Monday, January 7, 2013

Hebrew, Israelite or Jew?


Merneptah Stele
Alice C. Linsley


A reader of Just Genesis recently asked this question:

"Is there a clear-cut chronology when the inhabitants of Canaan/Palestine stopped being called Israelites, when they stopped being called Hebrews and started to be called Jews?"

It is not possible to put exact dates on when each of these terms was first introduced. However, anthropological study of the subject suggests that the oldest of these terms is Hebrew (Habiru) and the most recent is Jew. The term"Israelite" appears on the Merneptah Stele, dated to c. 1219 B.C. This stele set up by Pharaoh Merneptah is the earliest extrabiblical record of a people group called Israel. The stele was discovered by Flinders Petrie in 1896 at Thebes, and is now housed in the Egyptian Museum in Cairo.

The word Hebrew is the English equivalent of Ha-biru/Ha-piru/O-piru, an ancient caste of priests. The word appears in ancient Egyptian and Akkadian texts. The Habiru were already widely dispersed in the 14th-13th centuries B.C. Their spread was driven by their unique marriage and ascendancy pattern by which sons were sent away to established their own territories.

Abraham's ancestors were Habiru. The Habiru served at the Sun temples across the vast ancient Afro-Asiatic world. Some of the Habiru were Horites. The Horite priests were devotees of Horus, the son of Ra. The oldest site of Horus worship is Nekhen (Hierakonpolis) in Sudan (4000-3000 B.C.). Votive instruments at Nekhen were ten times larger than the mace heads and bowls found elsewhere, suggesting that this was a very prestigious shrine.  

The Horite priests built east-facing fire altars in the shape of a falcon. In Vedic tradition these are called uttaravedi. The falcon was the totem of Horus. These altars were erected in Pakistan and India from before 2000 B.C.  The Shulba Sutras state that "he who desires heaven is to construct a fire-altar in the form of a falcon." Such altars have been discovered athe Harappan shrine cities of Kalibangan and Lothal. The Dravidian word Har-appa means "Hor is father."





The ethnonym "Israelite" comes after the time of Abraham's grandson Jacob/Yacob, and probably dates to a time no earlier than Joseph and his association with the Horite shrine at Heliopolis.

Yacob came to be identified as Yisra'el. The word Yisra'el appears to be etymologically related to the word yashur, meaning “will look to,” and El refers to God. The dating must be between 1850 and 1200 B.C, as suggested by the Phoenician or early Semitic Y which represents the ruler of a territory or the head of a clan. He controlled the water ways and wells within his territory. The Y symbolized the crook/hook of the ruler, the tent peg of the ruler's dwelling, and the boat hook. In his book Egypt and the Mountains of the Moon, Frederick Wicker refers to the Y as a boat hook, as used in East Africa and Egypt, and notes that it is a symbol of royalty. Clearly, this letter represents a cluster of related ideas including:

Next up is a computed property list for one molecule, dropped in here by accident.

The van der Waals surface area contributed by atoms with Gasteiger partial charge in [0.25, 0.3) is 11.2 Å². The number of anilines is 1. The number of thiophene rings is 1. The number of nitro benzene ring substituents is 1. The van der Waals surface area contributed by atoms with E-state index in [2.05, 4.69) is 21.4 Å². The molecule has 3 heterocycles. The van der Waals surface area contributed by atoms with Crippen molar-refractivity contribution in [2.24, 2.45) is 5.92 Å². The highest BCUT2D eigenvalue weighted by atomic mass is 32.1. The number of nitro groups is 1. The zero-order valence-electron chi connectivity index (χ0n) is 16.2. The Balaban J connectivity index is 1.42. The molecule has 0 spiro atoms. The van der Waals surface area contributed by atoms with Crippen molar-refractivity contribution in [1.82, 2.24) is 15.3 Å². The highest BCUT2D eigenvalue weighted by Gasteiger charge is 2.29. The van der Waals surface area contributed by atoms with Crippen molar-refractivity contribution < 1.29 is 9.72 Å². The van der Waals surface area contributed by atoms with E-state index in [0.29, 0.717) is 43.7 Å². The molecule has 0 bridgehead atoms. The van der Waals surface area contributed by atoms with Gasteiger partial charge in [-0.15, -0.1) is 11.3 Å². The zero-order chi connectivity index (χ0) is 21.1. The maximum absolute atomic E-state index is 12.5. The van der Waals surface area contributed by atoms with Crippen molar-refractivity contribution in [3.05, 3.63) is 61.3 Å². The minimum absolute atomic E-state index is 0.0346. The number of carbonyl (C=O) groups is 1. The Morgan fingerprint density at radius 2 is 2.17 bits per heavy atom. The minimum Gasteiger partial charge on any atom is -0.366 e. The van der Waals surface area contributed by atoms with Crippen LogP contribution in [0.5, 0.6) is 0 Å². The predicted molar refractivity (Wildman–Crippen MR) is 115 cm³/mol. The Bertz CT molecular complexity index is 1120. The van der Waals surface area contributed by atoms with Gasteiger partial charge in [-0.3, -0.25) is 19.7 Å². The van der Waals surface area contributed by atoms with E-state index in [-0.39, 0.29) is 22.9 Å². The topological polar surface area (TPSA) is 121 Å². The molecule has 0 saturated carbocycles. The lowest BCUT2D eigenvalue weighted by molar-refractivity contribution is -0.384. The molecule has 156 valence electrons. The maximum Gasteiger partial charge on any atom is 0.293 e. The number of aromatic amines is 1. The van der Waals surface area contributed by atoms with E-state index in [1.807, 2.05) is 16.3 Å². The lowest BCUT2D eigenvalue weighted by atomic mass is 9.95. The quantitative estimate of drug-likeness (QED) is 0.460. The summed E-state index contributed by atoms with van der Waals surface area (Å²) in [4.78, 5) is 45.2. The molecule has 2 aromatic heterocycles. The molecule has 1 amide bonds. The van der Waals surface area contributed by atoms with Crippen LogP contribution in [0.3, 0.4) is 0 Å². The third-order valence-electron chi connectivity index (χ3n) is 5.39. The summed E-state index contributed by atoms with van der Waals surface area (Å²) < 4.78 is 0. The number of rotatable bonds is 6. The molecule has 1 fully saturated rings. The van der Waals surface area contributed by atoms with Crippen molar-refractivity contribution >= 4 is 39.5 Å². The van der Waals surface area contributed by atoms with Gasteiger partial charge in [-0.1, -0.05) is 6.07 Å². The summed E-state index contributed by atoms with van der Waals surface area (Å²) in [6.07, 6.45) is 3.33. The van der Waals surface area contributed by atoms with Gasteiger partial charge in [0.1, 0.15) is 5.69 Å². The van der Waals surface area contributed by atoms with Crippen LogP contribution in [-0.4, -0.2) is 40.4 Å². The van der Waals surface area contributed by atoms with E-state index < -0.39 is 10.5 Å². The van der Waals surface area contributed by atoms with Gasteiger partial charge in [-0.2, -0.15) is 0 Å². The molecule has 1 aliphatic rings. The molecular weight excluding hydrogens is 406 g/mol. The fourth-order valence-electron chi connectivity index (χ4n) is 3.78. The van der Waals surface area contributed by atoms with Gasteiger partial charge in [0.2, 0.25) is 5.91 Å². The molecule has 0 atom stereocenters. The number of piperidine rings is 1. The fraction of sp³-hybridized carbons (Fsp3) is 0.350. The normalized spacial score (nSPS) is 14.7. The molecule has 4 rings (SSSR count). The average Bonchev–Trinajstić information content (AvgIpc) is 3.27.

the ruler himself
the ruler's authority
the ruler's territory
the ruler's clan or tribe
the ruler's resources, such as his flocks and water sources
the strangers/travelers who came under the ruler's protection

Travelers and caravans moved from settlement to settlement, or from water source to water source. That is to say that they went from Y to Y. Ancient water laws were generous to those who wa-ndered. Wells were neutral ground, but were fought over, as in the story of Moses driving away the intruders at the well of the ruler-priest (Exodus 2:16-19) It was common for the river, oasis or well to have a shrine at which a priest presided. Moses' father-in-law was "priest of Midian." 
Words in various languages reflect this ancient world connection between a ruler-controlled body of water and travelers. Consider these examples: wa-ter, wa-gon, va-gabond, va-grant, va-gar meaning "to wander" (Spanish), wa-kdar meaning "ruler" (Pashto), and ya-raki meaning "power" (Persian).

The great chiefs of the Biblical world were designated by the initial Y. This is more evident in the Semitic than in English. Consider the following:

Yishmael - Ishmael (Abraham's son by Hagar)
Yitzak - Issac (Abraham's son by Sarah)
Yaqtan - Joktan (Abraham's firstborn son by Keturah)
Yishbak - Yishbak (another son by Keturah; name means "sent-away")
Yacob - Jacob
Yisra'el - Israel
Yeshua - Joshua/Jesus
With the renaming of Jacob the scope of the Biblical narrative is narrowed to only the descendants of Jacob's twelve sons. This represents an unsuccessful attempt to excise Abraham's Arab offspring and their descendants from the Biblical picture. We note also that there is no mention of the offspring of Abraham's daughters who would have married within the Habiru clans.


The term Jew refers to the wealthy class who were taken as captives from Judah to Babylon. It can be applied only to people from Judah after 580- 530 B.C, long after the time of Abraham and Jacob who lived during the time of the Middle Kingdom of Egypt.

Middle Kingdom

2160-2000 BC
11th Dynasty              Nahor, Terah and Abraham

2000-1788 BC
12th Dynasty              Jacob, Esau, Joseph


Related reading: The Urheimat of the Canaanite YThe Genesis "Begats" Speak of Archaic Rulers; Astronomy of the Vedic Altars; Thamudic Scripts; Chronology of the Genesis Rulers; The Kushite Marriage Pattern Drove Kushite Expansion; Sent-Away Sons



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